The officer standing in front of the log swiveled his body towards the van, his flashlight’s beam cutting an arc into the darkness then landing on the windshield. Jimmy lifted his left arm, frowned as light flooded the cabin. The beam lowered, found the license plate, then raised back up and approached the driver’s side of the van like a walking lighthouse.
Jimmy lowered his side window, a blast of frigid air invading the cabin. “Looks like we got a problem.”
“Fell about twenty minutes ago.” A communications device on the officer’s chest squawked a question, and the officer stopped, lowered his flashlight, spoke into his device, his face covered in darkness.
Rex pointed off to the left of the road. “We can try going around.”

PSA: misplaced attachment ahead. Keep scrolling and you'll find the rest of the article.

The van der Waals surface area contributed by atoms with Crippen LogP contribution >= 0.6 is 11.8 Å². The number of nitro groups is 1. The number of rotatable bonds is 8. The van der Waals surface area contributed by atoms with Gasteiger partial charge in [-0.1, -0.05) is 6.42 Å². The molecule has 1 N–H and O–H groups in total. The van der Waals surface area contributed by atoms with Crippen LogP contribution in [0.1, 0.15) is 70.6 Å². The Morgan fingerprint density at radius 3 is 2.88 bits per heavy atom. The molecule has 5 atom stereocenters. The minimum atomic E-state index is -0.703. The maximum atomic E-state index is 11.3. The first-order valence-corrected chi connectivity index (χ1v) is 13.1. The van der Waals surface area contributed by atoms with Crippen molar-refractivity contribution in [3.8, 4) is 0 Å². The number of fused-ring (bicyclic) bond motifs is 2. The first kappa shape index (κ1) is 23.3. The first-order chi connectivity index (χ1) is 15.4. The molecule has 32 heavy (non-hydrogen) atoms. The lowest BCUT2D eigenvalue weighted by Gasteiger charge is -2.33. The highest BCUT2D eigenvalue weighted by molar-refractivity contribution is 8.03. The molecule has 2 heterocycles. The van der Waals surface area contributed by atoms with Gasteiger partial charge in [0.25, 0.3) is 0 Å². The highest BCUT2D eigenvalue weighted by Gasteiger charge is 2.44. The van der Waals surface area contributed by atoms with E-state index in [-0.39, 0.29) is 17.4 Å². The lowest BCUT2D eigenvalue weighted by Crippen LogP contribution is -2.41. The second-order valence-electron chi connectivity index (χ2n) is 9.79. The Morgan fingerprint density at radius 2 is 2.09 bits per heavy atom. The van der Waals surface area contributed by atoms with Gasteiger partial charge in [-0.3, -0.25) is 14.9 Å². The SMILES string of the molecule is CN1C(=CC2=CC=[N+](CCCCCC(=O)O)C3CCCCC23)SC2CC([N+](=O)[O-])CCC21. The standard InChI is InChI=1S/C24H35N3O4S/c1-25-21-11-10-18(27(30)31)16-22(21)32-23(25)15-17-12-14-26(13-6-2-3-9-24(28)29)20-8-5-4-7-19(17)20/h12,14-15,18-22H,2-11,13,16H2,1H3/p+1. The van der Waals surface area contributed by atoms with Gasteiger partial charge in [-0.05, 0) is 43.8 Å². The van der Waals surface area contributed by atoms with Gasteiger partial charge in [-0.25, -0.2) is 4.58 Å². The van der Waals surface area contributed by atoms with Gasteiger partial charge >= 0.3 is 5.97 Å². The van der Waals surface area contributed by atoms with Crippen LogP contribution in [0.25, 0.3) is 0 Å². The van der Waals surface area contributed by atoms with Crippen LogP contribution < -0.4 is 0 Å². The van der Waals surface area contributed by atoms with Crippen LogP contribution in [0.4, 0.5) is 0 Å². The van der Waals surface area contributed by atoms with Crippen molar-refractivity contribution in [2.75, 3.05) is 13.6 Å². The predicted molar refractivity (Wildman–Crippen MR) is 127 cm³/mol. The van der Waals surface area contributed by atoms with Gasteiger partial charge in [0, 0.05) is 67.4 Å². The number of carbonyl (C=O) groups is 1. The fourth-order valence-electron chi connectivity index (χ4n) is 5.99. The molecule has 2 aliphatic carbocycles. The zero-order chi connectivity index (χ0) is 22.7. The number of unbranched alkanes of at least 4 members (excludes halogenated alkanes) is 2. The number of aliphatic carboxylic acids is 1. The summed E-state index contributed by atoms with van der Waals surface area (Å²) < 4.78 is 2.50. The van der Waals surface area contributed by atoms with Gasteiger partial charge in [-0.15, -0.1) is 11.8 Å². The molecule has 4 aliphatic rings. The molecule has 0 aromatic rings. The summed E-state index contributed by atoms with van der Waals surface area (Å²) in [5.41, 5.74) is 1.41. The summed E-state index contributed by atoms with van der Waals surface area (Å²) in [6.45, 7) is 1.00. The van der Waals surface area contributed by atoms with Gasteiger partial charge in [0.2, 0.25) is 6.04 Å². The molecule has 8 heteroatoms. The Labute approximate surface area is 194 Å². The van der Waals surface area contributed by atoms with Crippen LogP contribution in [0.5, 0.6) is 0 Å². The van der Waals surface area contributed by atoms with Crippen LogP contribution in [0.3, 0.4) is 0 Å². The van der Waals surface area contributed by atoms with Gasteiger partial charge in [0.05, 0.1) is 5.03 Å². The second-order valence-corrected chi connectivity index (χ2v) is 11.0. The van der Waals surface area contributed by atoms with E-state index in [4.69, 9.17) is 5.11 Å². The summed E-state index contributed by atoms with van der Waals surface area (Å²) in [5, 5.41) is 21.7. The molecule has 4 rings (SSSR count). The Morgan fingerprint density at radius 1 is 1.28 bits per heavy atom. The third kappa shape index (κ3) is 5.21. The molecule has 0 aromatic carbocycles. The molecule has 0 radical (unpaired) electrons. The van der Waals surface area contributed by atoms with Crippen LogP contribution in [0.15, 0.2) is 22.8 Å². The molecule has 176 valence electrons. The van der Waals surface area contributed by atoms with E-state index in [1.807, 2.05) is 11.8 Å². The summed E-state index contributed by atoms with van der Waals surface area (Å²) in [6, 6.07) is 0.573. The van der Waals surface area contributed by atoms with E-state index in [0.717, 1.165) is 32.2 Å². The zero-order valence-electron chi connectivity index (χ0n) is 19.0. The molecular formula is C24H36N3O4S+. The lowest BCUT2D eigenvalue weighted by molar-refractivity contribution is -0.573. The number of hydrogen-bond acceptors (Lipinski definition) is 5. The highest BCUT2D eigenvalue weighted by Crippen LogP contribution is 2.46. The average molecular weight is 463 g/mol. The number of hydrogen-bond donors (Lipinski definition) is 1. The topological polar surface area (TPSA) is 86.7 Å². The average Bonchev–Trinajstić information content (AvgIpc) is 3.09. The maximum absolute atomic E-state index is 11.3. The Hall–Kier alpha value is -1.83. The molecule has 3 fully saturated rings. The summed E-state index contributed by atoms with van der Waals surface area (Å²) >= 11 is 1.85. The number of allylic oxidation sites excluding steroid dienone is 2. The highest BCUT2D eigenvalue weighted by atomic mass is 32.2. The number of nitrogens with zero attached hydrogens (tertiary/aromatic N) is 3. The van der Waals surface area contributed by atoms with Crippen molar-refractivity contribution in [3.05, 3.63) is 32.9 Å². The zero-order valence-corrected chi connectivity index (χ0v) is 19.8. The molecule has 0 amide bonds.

“Pretty wet over there.” Rex nodded in response. “Summer time, I’d think about it. But winter, and with all the rain and snow we’ve been having.” Jimmy reached forward with his right hand, slapped the dashboard twice like it was the back of an old friend. “This here’s my livelyhood, son. I lose this van, can’t make no deliveries. I ain’t taking no chances.”
Rex pointed with his thumb behind him. “We could go back, take the county road.”
“Naaah.” Jimmy’s voice was contemptuous. “Way these crazy roads work in this town, that’d take an extra half hour. We about five minutes from your folks where we are — let’s find out from John Law when they’re fixing to move this damn tree.”
The sound of gravel crunching under shoes was immediately followed by the blinding re-appearance of the flashlight’s beam in the cabin. The beam focused a moment on Rex, who covered his eyes with his hands, then moved over to Jimmy. The officer’s footsteps stopped abruptly.